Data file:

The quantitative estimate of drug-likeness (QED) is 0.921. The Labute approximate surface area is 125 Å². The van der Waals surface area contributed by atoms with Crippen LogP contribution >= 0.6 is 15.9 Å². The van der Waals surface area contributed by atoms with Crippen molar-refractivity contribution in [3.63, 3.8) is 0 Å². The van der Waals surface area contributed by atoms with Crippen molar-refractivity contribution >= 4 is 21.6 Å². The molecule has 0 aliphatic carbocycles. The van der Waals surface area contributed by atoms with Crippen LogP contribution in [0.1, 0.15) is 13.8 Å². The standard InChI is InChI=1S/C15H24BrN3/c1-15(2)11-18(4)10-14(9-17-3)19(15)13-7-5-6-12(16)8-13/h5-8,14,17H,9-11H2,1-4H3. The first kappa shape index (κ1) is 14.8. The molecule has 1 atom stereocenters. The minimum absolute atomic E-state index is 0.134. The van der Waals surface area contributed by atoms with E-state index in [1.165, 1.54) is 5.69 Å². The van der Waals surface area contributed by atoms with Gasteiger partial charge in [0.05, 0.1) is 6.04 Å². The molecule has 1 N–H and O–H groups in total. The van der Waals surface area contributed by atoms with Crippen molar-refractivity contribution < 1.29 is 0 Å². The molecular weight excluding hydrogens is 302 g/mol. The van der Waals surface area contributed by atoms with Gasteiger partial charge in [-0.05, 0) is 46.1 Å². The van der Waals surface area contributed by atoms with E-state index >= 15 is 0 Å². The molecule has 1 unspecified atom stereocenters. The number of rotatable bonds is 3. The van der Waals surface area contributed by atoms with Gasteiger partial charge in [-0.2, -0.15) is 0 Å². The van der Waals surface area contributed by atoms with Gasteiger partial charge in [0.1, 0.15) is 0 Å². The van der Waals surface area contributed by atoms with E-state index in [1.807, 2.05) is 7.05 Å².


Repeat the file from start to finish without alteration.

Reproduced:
The quantitative estimate of drug-likeness (QED) is 0.921. The Labute approximate surface area is 125 Å². The van der Waals surface area contributed by atoms with Crippen LogP contribution >= 0.6 is 15.9 Å². The van der Waals surface area contributed by atoms with Crippen molar-refractivity contribution in [3.63, 3.8) is 0 Å². The van der Waals surface area contributed by atoms with Crippen molar-refractivity contribution >= 4 is 21.6 Å². The molecule has 0 aliphatic carbocycles. The van der Waals surface area contributed by atoms with Crippen LogP contribution in [0.1, 0.15) is 13.8 Å². The standard InChI is InChI=1S/C15H24BrN3/c1-15(2)11-18(4)10-14(9-17-3)19(15)13-7-5-6-12(16)8-13/h5-8,14,17H,9-11H2,1-4H3. The first kappa shape index (κ1) is 14.8. The molecule has 1 atom stereocenters. The minimum absolute atomic E-state index is 0.134. The van der Waals surface area contributed by atoms with E-state index in [1.165, 1.54) is 5.69 Å². The van der Waals surface area contributed by atoms with Gasteiger partial charge in [0.05, 0.1) is 6.04 Å². The molecule has 1 N–H and O–H groups in total. The van der Waals surface area contributed by atoms with Crippen molar-refractivity contribution < 1.29 is 0 Å². The molecular weight excluding hydrogens is 302 g/mol. The van der Waals surface area contributed by atoms with Gasteiger partial charge in [-0.05, 0) is 46.1 Å². The van der Waals surface area contributed by atoms with E-state index >= 15 is 0 Å². The molecule has 1 unspecified atom stereocenters. The number of rotatable bonds is 3. The van der Waals surface area contributed by atoms with Gasteiger partial charge in [-0.2, -0.15) is 0 Å². The van der Waals surface area contributed by atoms with Gasteiger partial charge in [0.1, 0.15) is 0 Å². The van der Waals surface area contributed by atoms with E-state index in [1.807, 2.05) is 7.05 Å².